Improve Measurement of Behaviorally Targeted Ads

Measurability has been an enviable advantage of online media and advertising since the get-go. It’s an inherent and expected part of what we do as Internet marketers and communicators.

So why don’t we demand more when it comes to measuring the effectiveness of behaviorally targeted placements or campaigns?

About two years ago, when I first started educating myself about behavioral targeting, industry people were talking about how CTRs (define) were better with behavioral targeting than run-of-site (ROS). But as most experienced people in this business know, CTR can also be improved by intentionally misspelling words in headline copy or by making the text blink.

In other words, increased CTR isn’t necessarily something by which to determine marketing or communication effectiveness. At least, it’s nothing to fixate on as a key performance measure.

After the CTR school of behavioral targeting measurement, came the audience composition survey school. In effect, it said, “We can do better than that. Let’s split the impressions against behavioral targeting and ROS and take an audience composition survey to determine whether behavioral targeting really does reach the target more efficiently.”

Did it ever.

The first campaign we ran showed lift of up to 300 percent against our primary target audience at substantially lower cost than ROS. On the media plan, the behavioral targeting impression (define) CPM was a bit higher than the ROS, but the actualized cost to deliver a thousand impressions to our target audience (the targeted CPM) was lower by a good deal.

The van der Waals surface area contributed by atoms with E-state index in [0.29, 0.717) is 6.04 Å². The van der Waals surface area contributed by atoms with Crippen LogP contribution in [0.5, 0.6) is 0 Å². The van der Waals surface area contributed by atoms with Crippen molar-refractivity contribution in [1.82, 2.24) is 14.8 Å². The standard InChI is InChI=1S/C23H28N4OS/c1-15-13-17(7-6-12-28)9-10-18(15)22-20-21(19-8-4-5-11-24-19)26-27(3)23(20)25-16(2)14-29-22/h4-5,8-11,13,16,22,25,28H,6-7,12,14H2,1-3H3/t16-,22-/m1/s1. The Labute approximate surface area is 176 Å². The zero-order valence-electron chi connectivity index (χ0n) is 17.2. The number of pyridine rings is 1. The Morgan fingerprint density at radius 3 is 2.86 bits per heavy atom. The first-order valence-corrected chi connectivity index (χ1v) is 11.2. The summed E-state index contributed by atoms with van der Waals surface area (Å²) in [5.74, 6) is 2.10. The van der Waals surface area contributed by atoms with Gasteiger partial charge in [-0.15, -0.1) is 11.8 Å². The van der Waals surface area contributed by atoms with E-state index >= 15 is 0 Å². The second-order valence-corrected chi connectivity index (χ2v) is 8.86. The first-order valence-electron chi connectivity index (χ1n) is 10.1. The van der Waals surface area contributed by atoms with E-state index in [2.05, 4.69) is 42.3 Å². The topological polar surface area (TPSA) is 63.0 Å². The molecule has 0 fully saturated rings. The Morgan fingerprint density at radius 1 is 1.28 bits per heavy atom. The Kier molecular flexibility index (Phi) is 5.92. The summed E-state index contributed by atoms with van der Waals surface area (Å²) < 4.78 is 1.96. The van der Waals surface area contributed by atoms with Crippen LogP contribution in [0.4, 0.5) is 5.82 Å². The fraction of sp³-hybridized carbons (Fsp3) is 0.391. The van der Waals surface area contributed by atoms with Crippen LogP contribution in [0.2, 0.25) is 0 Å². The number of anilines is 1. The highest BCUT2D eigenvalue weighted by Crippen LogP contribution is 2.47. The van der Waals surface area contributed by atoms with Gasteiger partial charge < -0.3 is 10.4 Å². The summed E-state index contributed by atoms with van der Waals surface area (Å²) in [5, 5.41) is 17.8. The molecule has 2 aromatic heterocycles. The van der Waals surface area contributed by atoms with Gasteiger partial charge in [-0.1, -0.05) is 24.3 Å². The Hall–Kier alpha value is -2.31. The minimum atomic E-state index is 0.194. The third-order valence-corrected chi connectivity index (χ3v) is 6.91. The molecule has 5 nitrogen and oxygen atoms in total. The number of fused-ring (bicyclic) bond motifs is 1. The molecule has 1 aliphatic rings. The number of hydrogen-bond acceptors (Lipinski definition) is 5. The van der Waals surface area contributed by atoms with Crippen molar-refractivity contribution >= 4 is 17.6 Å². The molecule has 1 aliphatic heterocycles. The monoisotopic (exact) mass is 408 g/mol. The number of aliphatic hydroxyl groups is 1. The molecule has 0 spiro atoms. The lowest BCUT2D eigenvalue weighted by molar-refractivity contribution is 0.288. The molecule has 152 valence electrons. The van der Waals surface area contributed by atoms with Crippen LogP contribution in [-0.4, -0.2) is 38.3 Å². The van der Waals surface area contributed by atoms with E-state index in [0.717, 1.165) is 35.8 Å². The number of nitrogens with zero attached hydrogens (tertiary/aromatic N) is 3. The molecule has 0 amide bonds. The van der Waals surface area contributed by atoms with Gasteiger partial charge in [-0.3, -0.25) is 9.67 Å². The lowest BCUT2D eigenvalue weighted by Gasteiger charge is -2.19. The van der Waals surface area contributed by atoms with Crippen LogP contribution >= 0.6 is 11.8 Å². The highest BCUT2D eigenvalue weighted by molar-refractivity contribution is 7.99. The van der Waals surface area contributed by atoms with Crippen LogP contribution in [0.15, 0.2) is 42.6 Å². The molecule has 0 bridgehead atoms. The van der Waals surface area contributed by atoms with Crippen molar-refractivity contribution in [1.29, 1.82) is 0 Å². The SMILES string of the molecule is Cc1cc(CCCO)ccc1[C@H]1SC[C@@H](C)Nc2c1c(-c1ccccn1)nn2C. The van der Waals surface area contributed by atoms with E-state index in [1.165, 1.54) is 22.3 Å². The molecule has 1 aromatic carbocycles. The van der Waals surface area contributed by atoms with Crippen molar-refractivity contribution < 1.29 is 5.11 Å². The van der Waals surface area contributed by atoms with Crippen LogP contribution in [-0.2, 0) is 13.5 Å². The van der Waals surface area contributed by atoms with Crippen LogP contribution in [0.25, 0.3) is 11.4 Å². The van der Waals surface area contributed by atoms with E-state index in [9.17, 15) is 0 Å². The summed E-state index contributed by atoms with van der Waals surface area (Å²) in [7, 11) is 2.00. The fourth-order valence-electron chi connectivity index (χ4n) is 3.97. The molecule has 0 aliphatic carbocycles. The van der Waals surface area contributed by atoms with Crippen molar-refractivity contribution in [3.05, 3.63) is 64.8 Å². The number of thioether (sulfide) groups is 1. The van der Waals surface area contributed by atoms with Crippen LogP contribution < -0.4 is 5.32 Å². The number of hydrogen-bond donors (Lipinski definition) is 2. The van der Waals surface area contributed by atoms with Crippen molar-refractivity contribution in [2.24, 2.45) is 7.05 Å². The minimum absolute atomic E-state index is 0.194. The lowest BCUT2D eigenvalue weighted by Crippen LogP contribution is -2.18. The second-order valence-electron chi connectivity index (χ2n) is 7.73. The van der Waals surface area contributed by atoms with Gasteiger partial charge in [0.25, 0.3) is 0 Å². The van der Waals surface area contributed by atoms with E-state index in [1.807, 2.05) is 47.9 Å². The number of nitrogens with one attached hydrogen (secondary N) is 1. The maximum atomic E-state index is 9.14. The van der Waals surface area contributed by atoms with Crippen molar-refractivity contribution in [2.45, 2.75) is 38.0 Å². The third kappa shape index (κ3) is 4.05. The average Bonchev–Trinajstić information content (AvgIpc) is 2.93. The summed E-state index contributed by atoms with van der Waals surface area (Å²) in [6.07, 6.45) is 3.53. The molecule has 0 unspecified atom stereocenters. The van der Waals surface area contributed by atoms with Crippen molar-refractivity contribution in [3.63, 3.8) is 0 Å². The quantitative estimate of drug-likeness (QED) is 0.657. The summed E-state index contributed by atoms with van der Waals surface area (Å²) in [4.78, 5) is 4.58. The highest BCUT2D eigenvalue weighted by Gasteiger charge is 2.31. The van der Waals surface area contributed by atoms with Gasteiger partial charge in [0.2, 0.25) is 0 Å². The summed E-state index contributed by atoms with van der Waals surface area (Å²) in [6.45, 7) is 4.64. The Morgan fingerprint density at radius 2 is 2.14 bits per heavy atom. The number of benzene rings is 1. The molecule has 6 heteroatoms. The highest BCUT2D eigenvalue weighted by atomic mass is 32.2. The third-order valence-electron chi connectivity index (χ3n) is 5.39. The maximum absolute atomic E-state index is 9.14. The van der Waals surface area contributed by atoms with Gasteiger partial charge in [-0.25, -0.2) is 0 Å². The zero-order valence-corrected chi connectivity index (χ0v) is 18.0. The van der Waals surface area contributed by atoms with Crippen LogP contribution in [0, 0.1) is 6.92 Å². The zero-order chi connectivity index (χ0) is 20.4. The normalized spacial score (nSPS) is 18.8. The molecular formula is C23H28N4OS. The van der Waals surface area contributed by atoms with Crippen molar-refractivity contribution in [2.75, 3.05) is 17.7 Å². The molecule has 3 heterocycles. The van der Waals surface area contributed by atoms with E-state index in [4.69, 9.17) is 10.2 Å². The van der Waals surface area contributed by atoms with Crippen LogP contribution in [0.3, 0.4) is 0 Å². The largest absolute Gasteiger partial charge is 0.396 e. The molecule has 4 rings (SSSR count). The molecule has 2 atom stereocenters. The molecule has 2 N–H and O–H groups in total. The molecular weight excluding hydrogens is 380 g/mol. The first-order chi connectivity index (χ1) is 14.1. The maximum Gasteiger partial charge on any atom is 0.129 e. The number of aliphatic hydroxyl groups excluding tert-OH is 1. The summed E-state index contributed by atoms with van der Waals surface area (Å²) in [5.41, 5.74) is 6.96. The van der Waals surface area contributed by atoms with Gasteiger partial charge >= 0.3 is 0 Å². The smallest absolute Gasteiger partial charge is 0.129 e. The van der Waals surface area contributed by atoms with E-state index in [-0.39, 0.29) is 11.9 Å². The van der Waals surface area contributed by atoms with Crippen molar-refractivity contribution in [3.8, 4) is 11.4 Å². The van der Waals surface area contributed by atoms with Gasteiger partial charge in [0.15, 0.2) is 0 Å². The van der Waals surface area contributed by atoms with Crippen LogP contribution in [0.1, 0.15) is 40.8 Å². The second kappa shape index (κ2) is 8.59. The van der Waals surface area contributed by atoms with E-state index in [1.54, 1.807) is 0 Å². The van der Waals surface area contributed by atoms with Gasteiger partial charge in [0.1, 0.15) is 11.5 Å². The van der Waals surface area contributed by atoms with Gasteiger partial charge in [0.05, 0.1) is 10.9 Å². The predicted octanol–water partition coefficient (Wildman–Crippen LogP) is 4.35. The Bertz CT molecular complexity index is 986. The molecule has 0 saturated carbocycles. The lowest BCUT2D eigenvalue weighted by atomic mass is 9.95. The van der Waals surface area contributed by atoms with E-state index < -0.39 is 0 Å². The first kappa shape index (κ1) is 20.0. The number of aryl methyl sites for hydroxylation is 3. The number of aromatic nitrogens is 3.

Audience composition surveys were definitely a step in the right direction. But we can’t stop there. Advertisers, agencies, Web publishers, and behavioral targeting service providers must push further.

I’ve seen a few good examples of how the effectiveness of behavioral targeting placements can be measured just as well as any other tactic on the list. One example are brand advertisers measuring the branding impact of behavioral targeting placements.

Take the American Airlines campaign that ran on “The Wall Street Journal Online,” powered by Revenue Science. AA wanted to deliver awareness of a business-travel-related offering to frequent business fliers. The campaign ran across 14 different Web properties. A behavioral targeting placement ran on WSJ.com. The behavioral targeting placement reached business fliers (once a year) and frequent business fliers (five times a year). That’s much better than ROS — more than 100 percent better, according to the audience composition survey.

But AA didn’t stop measuring there. An awareness study attached to the campaign also showed lift across five of six metrics measured and lifts of 200 and 300 percent above average on some key metrics.

“Through the American Airlines case study, we found that not only can behavioral targeting increase the composition of an advertiser’s high-level target demos, but, with careful consideration of the message, site audience, and content, it can deeply affect specific branding metrics,” says Mike Henry, vice president of sales and marketing at Dow Jones Online, WSJ.com’s publisher. “In 2005, some amount of behavioral targeting is included as a component in most campaigns, often with messaging that is customized for the projected audience.”

Holding behavioral targeting placements accountable to the same metrics as overall campaigns is the way forward for buyers and sellers of behavioral targeting targeted advertising. That means measuring branding impact for brand advertisers, and sales and conversions for direct marketers. And, of course, stop benchmarking against ROS.

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